Don’t Try to Solve Your Mid-Career Crisis With an Executive MBA

Most people in full-time MBA programs are there because they expect a significant salary jump from their next job. Business schools advertise the return on investment their students can expect. Websites aimed at applicants offer ROI calculators. Some B-school rankings award extra points for schools that net their alumni big post-MBA salaries. (Bloomberg Businessweek’s MBA rankings don’t factor in salary outcomes.)

The executive MBA is different. It’s not just a way to move up the pay scale. Employers, who often support EMBA candidates either by paying their managers’ tuitions or offering them time off, do expect a return on their considerable investment—just one that’s not measured only in dollars. Individuals and organizations want to transform themselves in an increasingly competitive market. Cultivating executives who can help them do that is far more valuable than producing managers who make for the next raise.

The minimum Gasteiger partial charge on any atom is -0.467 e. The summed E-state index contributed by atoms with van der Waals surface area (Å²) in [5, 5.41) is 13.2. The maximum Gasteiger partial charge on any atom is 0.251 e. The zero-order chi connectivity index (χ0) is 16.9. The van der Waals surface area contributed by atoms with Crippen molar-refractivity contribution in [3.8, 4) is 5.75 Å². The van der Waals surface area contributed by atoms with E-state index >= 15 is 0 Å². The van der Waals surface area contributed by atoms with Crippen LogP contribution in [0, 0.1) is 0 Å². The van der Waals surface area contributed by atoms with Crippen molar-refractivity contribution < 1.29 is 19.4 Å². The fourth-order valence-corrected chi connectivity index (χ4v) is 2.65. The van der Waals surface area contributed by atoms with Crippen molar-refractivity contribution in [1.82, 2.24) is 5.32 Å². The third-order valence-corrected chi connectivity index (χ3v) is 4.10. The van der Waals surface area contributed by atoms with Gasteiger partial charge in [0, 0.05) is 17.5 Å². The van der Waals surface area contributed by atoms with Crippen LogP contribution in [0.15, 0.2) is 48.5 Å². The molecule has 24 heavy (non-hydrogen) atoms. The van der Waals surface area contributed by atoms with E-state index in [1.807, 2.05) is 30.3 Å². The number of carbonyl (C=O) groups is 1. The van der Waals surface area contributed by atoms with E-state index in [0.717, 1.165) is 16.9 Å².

Companies want their EMBAs to bring fresh insights back to the job, and to be confident and thoughtful enough to make difficult decisions. Keeping this expertise within the corporation is extraordinarily valuable. Last year, during our Oxford EMBA program in India, for example, an American student spent a free afternoon recruiting potential staff for their employer from a Bangalore IT firm. Class peers gave him insight into the local job market and how to recruit the best team. He returned home, mission accomplished...

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